Detective Conan: The Culprit Hanzawa Season 1 Review – A thrilling dark comedy miniseries

Season 1

Episode Guide

Episode 1 -| Review Score – 4.5/5
Episode 2 -|Review Score – 4/5
Episode 3 -|Review Score – 4/5
Episode 4 -|Review Score – 4/5
Episode 5 -|Review Score – 4/5
Episode 6 -|Review Score – 3.5/5
Episode 7 -| Review Score – 3.5/5
Episode 8 -|Review Score – 3.5/5
Episode 9 -|Review Score – 4/5
Episode 10 -|Review Score – 4.5/5
Episode 11 -|Review Score – 3.5/5
Episode 12 -|Review Score – 3/5


Among the most significant and popular manga franchises to have originated in Japan is Detective Conan. The source material was published continuously until 1994 and has grown into a major television franchise with a range of merchandise, films, television shows, as well as games. The long-running show has also presented so many protagonists and tales that several of them have gained widespread popularity among viewers. Among those spinoffs is The Culprit Hanzawa.

Premised on Gosho Aoyama’s characters and source material, the dark comedy mini-series is an animated series. Hanzawa, a shadowy character with only his mouth and eyes as distinguishing features, is the protagonist of the narrative. His mysterious demeanor is intended to be a representation of the enigmatic criminals who lurk around Beika Town, which boasts the world’s highest crime rate.

We see the story from the perspective of a potential serial killer, which is quite fascinating. What makes it even more intriguing is that the show does not attempt to paint the protagonist in a sympathetic or villainous light, instead it makes him look insane.

Hanzawa believes Beika would be the ideal place to murder his victim and establish himself as a brilliant criminal. Despite this, Aoyama accomplishes something that most people would think was impossible given the premise. He turns it into a comedy. Additionally, the show’s sound score is impressive, as it flawlessly complements the theme of the show and the temperament of the protagonist.

Despite its dark subject matter, the plotline is silly and never takes itself too seriously. Making fun of someone who wants to murder people may sound very gruesome, but Aoyama’s technique of the plotline and the protagonist works well given each of the tales have an air of creativity, naiveté, and sweetness to it. Hanzawa is thus never portrayed as somebody who must be stopped but rather as somebody who should be made aware of his errors in judgment.

Hanzawa does his best to pursue his bizarre fantasy, but he is incompetent, silly, spineless, and almost always manages to screw up whatever dilemma he manages to find himself in. Even though he frequently falls victim to the larger city and more seasoned and intense criminals, it is amusing to chuckle at his blunders.

The show supports the idea that Hanzawa is an unreliable narrator and protagonist, and since we see the events through his eyes, it’s not unreasonable to theorize that the reality of events in the show might be distorted. Hanzawa seems neurotic and delusional. For instance, he seems bothered by the smallest things, such as people judging him, and he gets scared of the smallest things and situations, yet he makes both himself and the viewers believe that he is capable of murder, which makes the show stand at a comedic juxtaposition. This is only enhanced by Hanzawa himself, who appears to shift between moods instantly.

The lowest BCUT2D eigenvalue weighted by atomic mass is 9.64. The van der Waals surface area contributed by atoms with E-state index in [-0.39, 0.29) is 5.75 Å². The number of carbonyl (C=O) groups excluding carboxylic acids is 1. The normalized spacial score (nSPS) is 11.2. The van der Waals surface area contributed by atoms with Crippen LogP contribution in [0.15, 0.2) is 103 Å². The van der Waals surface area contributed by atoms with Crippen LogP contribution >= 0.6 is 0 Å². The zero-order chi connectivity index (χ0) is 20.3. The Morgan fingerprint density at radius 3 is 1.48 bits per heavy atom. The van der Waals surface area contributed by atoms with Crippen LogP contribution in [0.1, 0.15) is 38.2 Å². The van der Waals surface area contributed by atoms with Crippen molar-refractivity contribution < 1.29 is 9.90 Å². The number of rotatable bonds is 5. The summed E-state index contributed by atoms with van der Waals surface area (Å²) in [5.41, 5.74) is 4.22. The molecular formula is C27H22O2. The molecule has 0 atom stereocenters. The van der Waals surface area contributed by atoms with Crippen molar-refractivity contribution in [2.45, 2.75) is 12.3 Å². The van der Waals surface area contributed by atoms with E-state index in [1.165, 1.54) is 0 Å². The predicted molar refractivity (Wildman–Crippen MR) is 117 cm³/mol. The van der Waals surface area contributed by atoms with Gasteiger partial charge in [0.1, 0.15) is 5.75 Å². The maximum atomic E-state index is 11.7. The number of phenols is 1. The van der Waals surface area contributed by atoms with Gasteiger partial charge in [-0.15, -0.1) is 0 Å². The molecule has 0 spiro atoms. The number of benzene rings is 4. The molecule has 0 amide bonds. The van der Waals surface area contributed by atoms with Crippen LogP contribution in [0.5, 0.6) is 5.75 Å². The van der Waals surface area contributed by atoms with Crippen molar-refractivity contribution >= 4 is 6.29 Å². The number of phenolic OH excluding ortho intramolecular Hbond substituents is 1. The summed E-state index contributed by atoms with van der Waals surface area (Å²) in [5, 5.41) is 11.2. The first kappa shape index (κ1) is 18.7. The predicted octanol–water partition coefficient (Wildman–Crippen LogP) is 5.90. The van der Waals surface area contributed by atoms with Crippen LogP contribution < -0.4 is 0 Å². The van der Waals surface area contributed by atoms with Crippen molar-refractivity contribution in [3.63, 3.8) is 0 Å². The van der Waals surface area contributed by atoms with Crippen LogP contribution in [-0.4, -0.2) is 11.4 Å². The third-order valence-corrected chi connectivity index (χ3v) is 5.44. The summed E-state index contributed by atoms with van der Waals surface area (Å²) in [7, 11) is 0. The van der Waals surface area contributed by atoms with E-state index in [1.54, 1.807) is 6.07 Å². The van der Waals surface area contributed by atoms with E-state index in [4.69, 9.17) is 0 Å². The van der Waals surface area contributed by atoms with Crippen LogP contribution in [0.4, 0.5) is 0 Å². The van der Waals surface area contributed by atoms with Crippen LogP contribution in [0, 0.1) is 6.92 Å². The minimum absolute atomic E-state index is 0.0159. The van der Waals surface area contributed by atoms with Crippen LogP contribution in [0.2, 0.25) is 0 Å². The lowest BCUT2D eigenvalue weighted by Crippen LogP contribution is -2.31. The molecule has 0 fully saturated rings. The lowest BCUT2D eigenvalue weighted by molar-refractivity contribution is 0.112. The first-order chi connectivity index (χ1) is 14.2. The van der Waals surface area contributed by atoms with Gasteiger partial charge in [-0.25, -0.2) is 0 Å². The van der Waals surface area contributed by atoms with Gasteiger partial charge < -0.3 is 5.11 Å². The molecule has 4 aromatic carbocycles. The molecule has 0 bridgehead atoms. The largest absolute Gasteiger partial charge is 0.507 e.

In addition to being unstable with his thoughts, Hanzawa is always seen tilting the narrative in his favor. When the fortune chit tells him something he does not want to hear, he declares that it is not true. And when he picks up another chit that instructs him to do good, he does it anyway.

Each episode presents Hanzawa with a different set of circumstances that only serve to emphasize the absurdity of both the city he happens to live in as well as his mindset. He simply believes it is cool and has no credible reason to wish to be a criminal. However, it appears as though he leads a very standard life and is treated fairly by those around him. Although he occasionally forgets that he must be the antagonist of the story, his motives to transform into a criminal never change.

The premise isn’t all that meaningful, but the bite-sized chapters help the show avoid running too long and it makes the entire journey seem like a fresh air of goofy humor and warmth.

Although Hanzawa is the main focus of the story arc, the supporting cast members are also very entertaining. Although these characters are present, the tale never really delves deeply into their personalities. They are just there to assist Hanzawa on his adventure.

Even though this is a spin-off, this dramedy series still manages to be entertaining by itself. Nevertheless, enthusiasts of the well-liked Detective Conan series will enjoy Detective Conan: The Culprit Hanzawa a lot more. Fans will appreciate the numerous parallels and guest character cameos from the main storyline. The fact that it still succeeds in standing on its own by genuinely being entertaining without requiring an understanding of the main story arc is a delightful surprise.

Overall, this dark comedy anime is an absurd mini-series suitable for anybody looking for some quick chuckles. If you are already a follower of the primary Detective Conan series, you’ll likely find this a lot more entertaining. The show is primarily a journey with characteristics that are similar to numerous vintage comfort anime from the 90’s. The unrealized potential of this parody, however, fails to make it stand out.

Feel Free To Check Out More Of Our TV Show Reviews Here!

  • Verdict - 7.5/10

Leave a comment